It’s an unfortunate fact that disaster can strike at any time no matter where you live, whether it’s a natural weather phenomenon, a fire, or an earthquake. While it can be stressful to live under the threat of a disaster all the time, it’s important to be prepared for any event, because many of these occurrences happen without much notice, if any. Knowing that you have the right tools to help you get through a stressful time — especially if you have mobility limitations — will give you peace of mind and will allow you to breathe a little easier. 

You’ll need to think about the little things. For instance, packing a bag in case you need to evacuate quickly is a good idea, but does your bag have an ID tag on it? Your belongings might get separated from you during the hustle and bustle of an evacuation, so make sure it can easily be returned to you. 

Read on for more great tips on how to prepare for any disaster.

How to pack

Put together easy-to-carry bags with enough clothing for at least three days, any medication and toiletries you’ll need, and paperwork such as your passport and a copy of your ID. Food, water, extra blankets, and other supplies — like your first-aid kit — should be kept in a container that has wheels or will be easy for you to carry.

 Other disaster supplies include:

  • flashlight
  • batteries
  • knife
  • manual can opener
  • loud whistle
  • prepaid cell phone with charger
  • list of phone numbers for friends and family

You should change out the clothing in your go-bag every season. Make sure the food and medicine you’ve packed is fresh, and change out anything that’s about to expire. Label all medication and items such as wheelchairs, walkers, and canes with your name and address. 

Make a plan

It’s always a good idea to have a plan in place in case disaster strikes. Talk to your family members and go over where you’ll meet up if you’re separated when the event occurs. If you or a loved one has a caregiver, make sure that person is included in the plans. Make sure everyone carries the names, addresses, and phone numbers of immediate family members in their wallets or purses just in case cell phone service is out after the disaster. If you have mobility issues or other special needs, also make sure to take a look at this booklet form FEMA.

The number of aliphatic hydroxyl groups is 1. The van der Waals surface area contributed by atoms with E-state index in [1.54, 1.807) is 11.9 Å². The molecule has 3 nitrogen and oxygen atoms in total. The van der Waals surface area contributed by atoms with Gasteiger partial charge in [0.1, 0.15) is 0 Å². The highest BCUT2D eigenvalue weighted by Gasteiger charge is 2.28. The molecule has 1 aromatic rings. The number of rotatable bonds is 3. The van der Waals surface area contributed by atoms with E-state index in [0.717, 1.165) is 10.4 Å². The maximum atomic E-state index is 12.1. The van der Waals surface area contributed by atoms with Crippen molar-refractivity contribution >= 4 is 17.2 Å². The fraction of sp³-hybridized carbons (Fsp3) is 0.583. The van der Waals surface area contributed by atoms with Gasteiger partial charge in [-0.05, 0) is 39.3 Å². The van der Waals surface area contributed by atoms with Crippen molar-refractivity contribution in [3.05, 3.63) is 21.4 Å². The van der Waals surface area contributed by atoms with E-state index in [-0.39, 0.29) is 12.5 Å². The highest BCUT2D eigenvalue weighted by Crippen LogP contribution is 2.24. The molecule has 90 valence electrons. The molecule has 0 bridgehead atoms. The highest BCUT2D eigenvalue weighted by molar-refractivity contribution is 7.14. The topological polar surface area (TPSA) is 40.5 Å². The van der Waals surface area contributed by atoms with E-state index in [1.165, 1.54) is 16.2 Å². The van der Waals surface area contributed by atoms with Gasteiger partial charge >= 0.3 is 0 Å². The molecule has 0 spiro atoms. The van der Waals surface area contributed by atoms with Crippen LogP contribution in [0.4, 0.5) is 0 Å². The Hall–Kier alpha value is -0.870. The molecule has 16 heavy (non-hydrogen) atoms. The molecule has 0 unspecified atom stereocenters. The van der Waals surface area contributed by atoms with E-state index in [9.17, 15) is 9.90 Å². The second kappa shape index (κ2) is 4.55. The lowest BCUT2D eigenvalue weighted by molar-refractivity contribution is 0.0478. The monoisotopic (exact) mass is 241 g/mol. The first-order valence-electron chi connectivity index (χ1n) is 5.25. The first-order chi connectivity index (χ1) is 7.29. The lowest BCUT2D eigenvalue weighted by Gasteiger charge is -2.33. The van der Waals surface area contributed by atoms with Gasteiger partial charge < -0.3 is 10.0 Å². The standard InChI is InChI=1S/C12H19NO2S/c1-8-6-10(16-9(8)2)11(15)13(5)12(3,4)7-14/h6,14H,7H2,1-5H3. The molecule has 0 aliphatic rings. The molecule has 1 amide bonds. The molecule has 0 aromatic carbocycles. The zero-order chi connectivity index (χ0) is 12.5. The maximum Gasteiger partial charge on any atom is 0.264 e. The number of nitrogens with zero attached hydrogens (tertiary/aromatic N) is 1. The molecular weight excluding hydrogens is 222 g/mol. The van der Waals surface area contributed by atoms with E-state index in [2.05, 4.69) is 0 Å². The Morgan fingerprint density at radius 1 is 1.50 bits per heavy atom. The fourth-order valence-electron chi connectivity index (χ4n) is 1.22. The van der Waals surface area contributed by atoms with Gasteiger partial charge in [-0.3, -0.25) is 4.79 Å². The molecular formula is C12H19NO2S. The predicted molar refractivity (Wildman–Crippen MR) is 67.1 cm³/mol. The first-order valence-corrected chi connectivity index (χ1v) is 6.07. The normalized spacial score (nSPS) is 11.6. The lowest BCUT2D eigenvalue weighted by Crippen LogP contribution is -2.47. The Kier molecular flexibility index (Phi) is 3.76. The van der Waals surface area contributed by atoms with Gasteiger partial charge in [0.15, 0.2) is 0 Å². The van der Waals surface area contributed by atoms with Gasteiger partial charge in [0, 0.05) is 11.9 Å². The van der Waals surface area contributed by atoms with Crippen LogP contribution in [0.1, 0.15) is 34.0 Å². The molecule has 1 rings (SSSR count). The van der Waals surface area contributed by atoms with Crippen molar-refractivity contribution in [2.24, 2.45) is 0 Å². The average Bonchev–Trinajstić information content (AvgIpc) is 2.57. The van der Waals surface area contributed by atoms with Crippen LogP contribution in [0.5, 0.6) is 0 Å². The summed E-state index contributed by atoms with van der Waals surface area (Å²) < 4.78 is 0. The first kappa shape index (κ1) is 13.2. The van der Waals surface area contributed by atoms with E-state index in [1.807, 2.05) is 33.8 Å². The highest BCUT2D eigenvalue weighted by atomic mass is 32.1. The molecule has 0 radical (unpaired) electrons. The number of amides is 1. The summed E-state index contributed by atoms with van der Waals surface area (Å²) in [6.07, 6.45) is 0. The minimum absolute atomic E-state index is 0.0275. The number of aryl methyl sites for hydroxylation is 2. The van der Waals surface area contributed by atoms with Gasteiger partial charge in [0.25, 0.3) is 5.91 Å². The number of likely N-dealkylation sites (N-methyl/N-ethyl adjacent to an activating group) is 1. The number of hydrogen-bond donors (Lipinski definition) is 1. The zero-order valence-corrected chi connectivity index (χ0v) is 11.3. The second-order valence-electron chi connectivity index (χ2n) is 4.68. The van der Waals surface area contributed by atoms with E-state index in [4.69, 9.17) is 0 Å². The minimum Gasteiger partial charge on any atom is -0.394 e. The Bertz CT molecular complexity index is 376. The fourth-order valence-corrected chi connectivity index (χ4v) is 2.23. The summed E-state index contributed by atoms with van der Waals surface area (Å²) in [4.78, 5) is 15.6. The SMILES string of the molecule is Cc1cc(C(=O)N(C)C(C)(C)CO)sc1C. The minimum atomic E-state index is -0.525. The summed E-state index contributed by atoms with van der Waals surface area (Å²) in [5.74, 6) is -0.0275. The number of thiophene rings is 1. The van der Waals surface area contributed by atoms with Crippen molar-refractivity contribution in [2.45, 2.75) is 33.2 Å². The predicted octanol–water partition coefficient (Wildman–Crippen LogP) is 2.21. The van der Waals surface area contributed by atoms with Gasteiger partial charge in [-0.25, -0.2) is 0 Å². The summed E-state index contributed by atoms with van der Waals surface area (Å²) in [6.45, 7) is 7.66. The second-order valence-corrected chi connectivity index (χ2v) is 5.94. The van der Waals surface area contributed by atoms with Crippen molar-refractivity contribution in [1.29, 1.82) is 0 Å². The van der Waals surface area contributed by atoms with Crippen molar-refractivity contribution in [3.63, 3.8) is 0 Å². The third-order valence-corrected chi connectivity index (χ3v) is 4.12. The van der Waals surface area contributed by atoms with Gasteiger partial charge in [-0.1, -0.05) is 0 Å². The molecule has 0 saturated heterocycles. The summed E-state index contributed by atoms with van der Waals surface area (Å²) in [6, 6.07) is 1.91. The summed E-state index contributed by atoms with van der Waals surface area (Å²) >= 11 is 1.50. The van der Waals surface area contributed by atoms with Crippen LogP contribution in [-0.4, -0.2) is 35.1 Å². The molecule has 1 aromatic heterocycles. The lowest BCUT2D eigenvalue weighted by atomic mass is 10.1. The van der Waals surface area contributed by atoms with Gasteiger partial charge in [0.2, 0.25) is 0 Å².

Identify evacuation routes

Your neighborhood or larger community likely has an evacuation route in place in case of a snowstorm, flood, or fire, so find out what the route is and go over it with your family members. It might be helpful to do a dry run in the car with your loved ones to make sure everyone knows where to go.

Make a plan for your service animal

Service animals (and all non-service pets) will, of course, have to be brought with you in the event of an emergency, but keep in mind that they’ll have needs, too. Pack enough food and water for your pet for a few days, plus a collapsible bowl set, a blanket or bedding, any medication they need, a collar with an ID tag, a leash, and any items they need for relieving themselves. It might also be helpful to have a list of names of nearby pet hotels, veterinarians, and kennels in case the place you end up staying in after the disaster occurs doesn’t allow animals. 

It can be scary to think about preparing for a disaster, but knowing that you have everything you’ll need to keep yourself and your family safe will help ease your stress about the situation. Do some research about the area you live in to find out more about the types of disasters that could occur and what you can do to stay out of harm’s way.

Photo from Pixabay

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